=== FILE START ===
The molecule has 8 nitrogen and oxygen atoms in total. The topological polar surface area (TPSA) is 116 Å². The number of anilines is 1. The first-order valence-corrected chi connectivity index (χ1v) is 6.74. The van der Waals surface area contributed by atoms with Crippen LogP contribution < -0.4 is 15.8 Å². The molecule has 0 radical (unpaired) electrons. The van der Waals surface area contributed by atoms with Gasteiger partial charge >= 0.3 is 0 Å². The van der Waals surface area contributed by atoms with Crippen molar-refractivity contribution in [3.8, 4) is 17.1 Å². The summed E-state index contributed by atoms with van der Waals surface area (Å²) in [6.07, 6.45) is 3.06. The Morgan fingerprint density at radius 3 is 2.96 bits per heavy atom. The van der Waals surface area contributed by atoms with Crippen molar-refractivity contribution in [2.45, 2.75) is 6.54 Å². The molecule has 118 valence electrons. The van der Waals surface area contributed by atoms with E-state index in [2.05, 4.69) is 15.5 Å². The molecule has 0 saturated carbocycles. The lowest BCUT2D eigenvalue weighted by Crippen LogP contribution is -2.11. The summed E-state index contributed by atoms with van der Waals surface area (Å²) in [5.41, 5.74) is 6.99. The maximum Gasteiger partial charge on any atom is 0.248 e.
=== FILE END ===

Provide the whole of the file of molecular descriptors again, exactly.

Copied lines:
The molecule has 8 nitrogen and oxygen atoms in total. The topological polar surface area (TPSA) is 116 Å². The number of anilines is 1. The first-order valence-corrected chi connectivity index (χ1v) is 6.74. The van der Waals surface area contributed by atoms with Crippen LogP contribution < -0.4 is 15.8 Å². The molecule has 0 radical (unpaired) electrons. The van der Waals surface area contributed by atoms with Gasteiger partial charge >= 0.3 is 0 Å². The van der Waals surface area contributed by atoms with Crippen molar-refractivity contribution in [3.8, 4) is 17.1 Å². The summed E-state index contributed by atoms with van der Waals surface area (Å²) in [6.07, 6.45) is 3.06. The Morgan fingerprint density at radius 3 is 2.96 bits per heavy atom. The van der Waals surface area contributed by atoms with Crippen molar-refractivity contribution in [2.45, 2.75) is 6.54 Å². The molecule has 118 valence electrons. The van der Waals surface area contributed by atoms with E-state index in [2.05, 4.69) is 15.5 Å². The molecule has 0 saturated carbocycles. The lowest BCUT2D eigenvalue weighted by Crippen LogP contribution is -2.11. The summed E-state index contributed by atoms with van der Waals surface area (Å²) in [5.41, 5.74) is 6.99. The maximum Gasteiger partial charge on any atom is 0.248 e.